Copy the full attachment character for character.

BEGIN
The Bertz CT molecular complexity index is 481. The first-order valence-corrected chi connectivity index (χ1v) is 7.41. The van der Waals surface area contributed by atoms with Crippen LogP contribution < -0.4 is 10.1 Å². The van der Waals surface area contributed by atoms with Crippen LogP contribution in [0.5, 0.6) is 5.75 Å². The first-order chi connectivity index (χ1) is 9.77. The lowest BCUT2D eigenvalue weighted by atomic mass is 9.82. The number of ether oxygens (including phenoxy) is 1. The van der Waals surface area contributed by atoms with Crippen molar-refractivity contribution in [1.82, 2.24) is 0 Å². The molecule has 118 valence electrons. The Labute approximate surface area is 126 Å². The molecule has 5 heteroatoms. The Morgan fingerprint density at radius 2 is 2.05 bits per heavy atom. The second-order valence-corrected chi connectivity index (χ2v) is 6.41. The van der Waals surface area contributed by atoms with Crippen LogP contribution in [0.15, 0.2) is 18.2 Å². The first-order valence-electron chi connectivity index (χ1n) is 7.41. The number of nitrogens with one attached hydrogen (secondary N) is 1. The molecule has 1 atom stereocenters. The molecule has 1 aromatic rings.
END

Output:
The Bertz CT molecular complexity index is 481. The first-order valence-corrected chi connectivity index (χ1v) is 7.41. The van der Waals surface area contributed by atoms with Crippen LogP contribution < -0.4 is 10.1 Å². The van der Waals surface area contributed by atoms with Crippen LogP contribution in [0.5, 0.6) is 5.75 Å². The first-order chi connectivity index (χ1) is 9.77. The lowest BCUT2D eigenvalue weighted by atomic mass is 9.82. The number of ether oxygens (including phenoxy) is 1. The van der Waals surface area contributed by atoms with Crippen molar-refractivity contribution in [1.82, 2.24) is 0 Å². The molecule has 118 valence electrons. The Labute approximate surface area is 126 Å². The molecule has 5 heteroatoms. The Morgan fingerprint density at radius 2 is 2.05 bits per heavy atom. The second-order valence-corrected chi connectivity index (χ2v) is 6.41. The van der Waals surface area contributed by atoms with Crippen LogP contribution in [0.15, 0.2) is 18.2 Å². The first-order valence-electron chi connectivity index (χ1n) is 7.41. The number of nitrogens with one attached hydrogen (secondary N) is 1. The molecule has 1 atom stereocenters. The molecule has 1 aromatic rings.